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Prior to its decay, the old castle was at the heart of old Bozouls. That’s because the village originally established itself around the fortification. But, as the decades passed, the settlement began to spread along the right bank of the river, and the thriving center of the town today is the Place de la Mairie.

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Nowadays the Place de la Mairie is one of Bozouls’ most popular meeting places. Lined with cafés and shops, the square also hosts local fairs. Meanwhile, a weekly market is held nearby every Thursday. The town also boasts a healthy culinary scene. And there are still a number of businesses that practice traditional crafts, particularly woodwork.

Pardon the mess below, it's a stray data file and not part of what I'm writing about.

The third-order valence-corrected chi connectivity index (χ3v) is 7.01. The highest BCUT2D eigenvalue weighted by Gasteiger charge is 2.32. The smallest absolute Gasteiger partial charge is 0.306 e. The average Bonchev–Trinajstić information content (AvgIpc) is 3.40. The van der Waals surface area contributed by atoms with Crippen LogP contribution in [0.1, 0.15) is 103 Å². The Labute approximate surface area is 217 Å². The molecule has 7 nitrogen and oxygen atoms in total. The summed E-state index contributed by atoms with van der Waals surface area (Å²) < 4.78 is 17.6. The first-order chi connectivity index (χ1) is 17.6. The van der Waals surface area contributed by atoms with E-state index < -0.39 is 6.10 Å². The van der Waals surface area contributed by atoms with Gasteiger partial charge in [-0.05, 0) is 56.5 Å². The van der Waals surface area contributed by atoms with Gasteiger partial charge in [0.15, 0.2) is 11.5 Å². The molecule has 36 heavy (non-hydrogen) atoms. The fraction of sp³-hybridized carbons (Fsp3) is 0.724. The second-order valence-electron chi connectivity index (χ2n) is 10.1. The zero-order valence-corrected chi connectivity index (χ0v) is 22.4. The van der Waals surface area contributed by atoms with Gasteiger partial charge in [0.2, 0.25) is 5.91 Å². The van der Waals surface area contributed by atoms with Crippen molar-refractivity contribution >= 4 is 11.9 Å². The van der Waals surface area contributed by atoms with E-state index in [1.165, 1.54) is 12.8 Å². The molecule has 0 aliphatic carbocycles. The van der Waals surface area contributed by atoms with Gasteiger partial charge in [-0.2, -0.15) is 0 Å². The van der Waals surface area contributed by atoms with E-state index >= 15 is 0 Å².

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Given all that the town has to offer, the Bozouls tourist board is eager to entice more people to the area. According to the organization’s website, the hamlet is “a gem hidden in the depths of the Aveyron.” But thanks to the media attention the town has received in recent years, the appeal of Bozouls might not stay secret for long.

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In April 2016 Bozouls was the subject of a video by the Mon Aveyron & Mon Lot Photo YouTube channel. The account is dedicated to showing off the beauty of Aveyron and the neighboring department of Lot, both of which sit in the larger region of Occitan. And needless to say, the four-minute clip of Bozouls is truly mesmerizing.

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For its part, the video features sweeping shots of Bozouls and its neighboring canyon. The scenery on display is a mix of luscious green valleys, typically French architecture, rocky cliff faces and fast flowing waters. The clip is entrancing to watch, offering viewers the chance to experience Bozouls from a bird’s eye perspective.